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Fears for Tehran Museum of Contemporary Art’s collection

2 May 2016

Our daily round-up of news from the art world

Campaigners warn Iran’s modern art collection could be broken up | Highlights of the Tehran Museum of Contemporary Art are set to travel to Germany this autumn, on their first international tour for over four decades. But the mooted privatisation of the institution continues to inflame tensions in Iran, reports the Sunday Times. Fears have been voiced over the fate of the collection itself, which was amassed by the Iranian royal family prior to the 1979 revolution and – thanks to the efforts of Firouz Shabazi Moghadam, now the museum’s keeper – remained largely in tact after Ayatollah Khomeini came to power. Campaigners warn that the 1,500 items in the collection (among them masterpieces by the likes of Bacon and Warhol) may be split up or put at risk if ownership of the museum is transferred to the private Roudaki Foundation.

Museums under scrutiny over sponsorship arrangements | The Museums Association is looking into claims that institutions including the British Museum and the National Portrait Gallery may have broken its code of ethics, reports the Guardian. According to pressure group Art Not Oil, major arts sponsor BP may have influenced curatorial decisions at the museums (something the institutions themselves deny), raising questions over the transparency of its corporate patronage. In London last month, Museums Association director Sharon Heal introduced the body’s revised code of ethics, urging member institutions to revisit their values in order to ‘maintain some integrity in an incredibly volatile world’.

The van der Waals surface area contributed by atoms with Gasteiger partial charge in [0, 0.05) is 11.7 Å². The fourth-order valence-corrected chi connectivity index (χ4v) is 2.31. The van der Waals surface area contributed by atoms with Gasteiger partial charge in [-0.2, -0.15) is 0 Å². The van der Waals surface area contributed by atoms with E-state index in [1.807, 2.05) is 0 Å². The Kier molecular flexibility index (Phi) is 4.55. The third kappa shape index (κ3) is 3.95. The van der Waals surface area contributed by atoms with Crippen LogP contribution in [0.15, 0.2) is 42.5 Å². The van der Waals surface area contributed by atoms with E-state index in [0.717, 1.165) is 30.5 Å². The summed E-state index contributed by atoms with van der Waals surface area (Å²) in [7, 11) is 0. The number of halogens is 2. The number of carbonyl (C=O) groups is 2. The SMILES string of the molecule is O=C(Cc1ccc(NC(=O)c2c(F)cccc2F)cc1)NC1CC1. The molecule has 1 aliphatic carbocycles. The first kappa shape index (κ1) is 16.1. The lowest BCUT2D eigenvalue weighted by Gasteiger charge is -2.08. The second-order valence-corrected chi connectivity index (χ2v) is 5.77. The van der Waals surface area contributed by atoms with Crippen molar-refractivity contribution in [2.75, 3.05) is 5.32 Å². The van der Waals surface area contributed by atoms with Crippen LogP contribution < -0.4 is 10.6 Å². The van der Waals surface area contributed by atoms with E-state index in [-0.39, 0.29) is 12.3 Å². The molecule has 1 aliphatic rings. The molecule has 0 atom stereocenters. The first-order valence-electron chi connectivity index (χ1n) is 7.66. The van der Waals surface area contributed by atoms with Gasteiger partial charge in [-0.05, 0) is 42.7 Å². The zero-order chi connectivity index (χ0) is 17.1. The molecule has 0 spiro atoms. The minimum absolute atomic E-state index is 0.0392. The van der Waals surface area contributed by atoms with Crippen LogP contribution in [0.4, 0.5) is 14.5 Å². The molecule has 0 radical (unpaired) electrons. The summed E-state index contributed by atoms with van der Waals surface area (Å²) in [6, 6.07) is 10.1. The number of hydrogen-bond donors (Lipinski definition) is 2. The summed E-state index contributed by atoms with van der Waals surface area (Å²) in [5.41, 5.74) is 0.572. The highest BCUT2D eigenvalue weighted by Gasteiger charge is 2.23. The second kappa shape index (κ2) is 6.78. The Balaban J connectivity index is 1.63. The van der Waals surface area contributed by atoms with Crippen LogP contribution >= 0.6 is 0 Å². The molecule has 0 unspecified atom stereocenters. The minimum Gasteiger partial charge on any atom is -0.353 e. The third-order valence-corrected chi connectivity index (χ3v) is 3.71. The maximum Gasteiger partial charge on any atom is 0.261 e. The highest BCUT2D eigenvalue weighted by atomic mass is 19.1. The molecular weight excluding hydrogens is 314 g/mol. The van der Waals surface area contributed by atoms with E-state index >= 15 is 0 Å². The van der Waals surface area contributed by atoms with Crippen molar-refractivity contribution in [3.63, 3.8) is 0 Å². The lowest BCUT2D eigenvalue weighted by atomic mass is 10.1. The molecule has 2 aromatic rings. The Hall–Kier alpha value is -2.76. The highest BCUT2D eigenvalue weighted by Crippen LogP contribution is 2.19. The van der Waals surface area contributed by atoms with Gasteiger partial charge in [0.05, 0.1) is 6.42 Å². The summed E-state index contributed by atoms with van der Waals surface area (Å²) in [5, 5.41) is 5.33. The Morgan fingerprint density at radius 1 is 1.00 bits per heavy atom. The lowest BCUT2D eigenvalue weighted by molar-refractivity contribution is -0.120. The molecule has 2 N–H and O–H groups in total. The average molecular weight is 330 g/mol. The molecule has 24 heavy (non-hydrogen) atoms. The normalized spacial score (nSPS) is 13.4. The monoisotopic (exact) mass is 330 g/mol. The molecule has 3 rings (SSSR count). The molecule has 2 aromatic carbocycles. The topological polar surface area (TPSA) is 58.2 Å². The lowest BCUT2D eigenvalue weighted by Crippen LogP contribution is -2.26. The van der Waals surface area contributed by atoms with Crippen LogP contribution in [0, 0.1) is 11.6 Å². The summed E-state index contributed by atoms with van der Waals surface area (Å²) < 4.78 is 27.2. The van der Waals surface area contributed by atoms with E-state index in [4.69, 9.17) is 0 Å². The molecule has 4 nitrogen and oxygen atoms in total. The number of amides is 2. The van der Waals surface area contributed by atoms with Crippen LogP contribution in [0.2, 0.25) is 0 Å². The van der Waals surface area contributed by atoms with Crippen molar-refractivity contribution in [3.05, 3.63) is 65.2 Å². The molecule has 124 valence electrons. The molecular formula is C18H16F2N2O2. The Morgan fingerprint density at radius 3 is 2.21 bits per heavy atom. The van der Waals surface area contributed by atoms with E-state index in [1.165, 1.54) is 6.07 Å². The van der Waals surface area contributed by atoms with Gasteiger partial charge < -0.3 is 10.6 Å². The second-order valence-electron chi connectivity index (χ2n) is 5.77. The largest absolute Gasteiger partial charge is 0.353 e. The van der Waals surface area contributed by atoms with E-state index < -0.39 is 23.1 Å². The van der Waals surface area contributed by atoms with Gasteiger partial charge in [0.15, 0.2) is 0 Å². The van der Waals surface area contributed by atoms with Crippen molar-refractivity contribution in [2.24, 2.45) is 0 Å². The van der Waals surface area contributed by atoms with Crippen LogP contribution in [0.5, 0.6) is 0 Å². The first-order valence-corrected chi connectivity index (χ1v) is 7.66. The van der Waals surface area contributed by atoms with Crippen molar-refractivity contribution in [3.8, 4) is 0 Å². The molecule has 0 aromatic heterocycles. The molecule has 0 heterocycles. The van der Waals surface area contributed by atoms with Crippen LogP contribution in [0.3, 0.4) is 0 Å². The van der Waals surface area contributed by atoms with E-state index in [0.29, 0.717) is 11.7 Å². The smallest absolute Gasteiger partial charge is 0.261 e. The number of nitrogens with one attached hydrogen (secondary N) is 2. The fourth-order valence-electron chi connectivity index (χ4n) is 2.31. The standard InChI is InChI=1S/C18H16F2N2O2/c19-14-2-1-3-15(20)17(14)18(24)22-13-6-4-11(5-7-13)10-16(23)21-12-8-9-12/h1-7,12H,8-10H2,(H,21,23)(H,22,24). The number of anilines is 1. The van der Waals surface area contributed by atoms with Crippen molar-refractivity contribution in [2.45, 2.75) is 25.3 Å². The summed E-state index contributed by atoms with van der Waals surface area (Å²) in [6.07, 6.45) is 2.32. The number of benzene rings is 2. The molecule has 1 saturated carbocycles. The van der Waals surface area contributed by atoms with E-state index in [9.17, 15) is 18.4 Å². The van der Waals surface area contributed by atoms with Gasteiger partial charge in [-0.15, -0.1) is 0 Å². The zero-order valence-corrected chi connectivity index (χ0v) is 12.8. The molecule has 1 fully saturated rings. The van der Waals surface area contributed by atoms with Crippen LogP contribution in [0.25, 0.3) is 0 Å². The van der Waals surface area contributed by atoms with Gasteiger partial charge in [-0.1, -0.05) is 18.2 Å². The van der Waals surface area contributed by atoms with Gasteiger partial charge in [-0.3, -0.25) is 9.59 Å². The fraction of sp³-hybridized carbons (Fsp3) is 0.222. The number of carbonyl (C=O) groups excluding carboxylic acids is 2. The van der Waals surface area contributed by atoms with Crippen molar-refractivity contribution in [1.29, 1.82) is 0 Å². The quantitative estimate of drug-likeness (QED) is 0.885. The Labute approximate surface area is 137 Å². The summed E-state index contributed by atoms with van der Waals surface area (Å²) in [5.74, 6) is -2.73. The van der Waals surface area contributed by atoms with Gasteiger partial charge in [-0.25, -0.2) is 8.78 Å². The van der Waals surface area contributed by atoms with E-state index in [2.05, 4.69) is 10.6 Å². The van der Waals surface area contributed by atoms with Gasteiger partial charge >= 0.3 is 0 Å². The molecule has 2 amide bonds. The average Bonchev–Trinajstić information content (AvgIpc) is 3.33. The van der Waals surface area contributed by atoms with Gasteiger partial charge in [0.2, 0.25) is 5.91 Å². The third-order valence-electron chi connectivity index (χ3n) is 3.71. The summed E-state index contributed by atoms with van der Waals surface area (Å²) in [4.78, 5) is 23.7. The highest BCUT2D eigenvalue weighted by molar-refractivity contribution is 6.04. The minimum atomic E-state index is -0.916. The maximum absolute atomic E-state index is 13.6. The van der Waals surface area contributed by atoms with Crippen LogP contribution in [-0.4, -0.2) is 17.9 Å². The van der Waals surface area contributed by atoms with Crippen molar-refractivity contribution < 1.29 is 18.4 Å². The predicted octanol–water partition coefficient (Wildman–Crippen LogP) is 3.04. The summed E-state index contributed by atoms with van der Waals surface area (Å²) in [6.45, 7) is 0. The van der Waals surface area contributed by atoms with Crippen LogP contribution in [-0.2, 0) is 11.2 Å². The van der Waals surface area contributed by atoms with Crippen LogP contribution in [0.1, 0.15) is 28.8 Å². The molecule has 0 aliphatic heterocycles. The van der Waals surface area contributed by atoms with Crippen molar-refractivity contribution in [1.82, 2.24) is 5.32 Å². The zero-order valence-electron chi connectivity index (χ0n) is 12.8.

Recommended reading | The art world is gearing up for Frieze New York this week, and anyone planning a visit could do worse than to investigate The Art Newspaper’s preview. Elsewhere in the city, the New York Times reports that MoMA is offering voluntary buyouts to long-serving employees aged 55 and over, though it stresses that the institution’s expansion plans will not entail a round of layoffs. Meanwhile, back in Britain, the Daily Telegraph has spoken to Grayson Perry about his new TV series, which begins on Channel 4 this week. ‘Men have got to de-prioritise sex a bit,’ he tells Jasper Rees.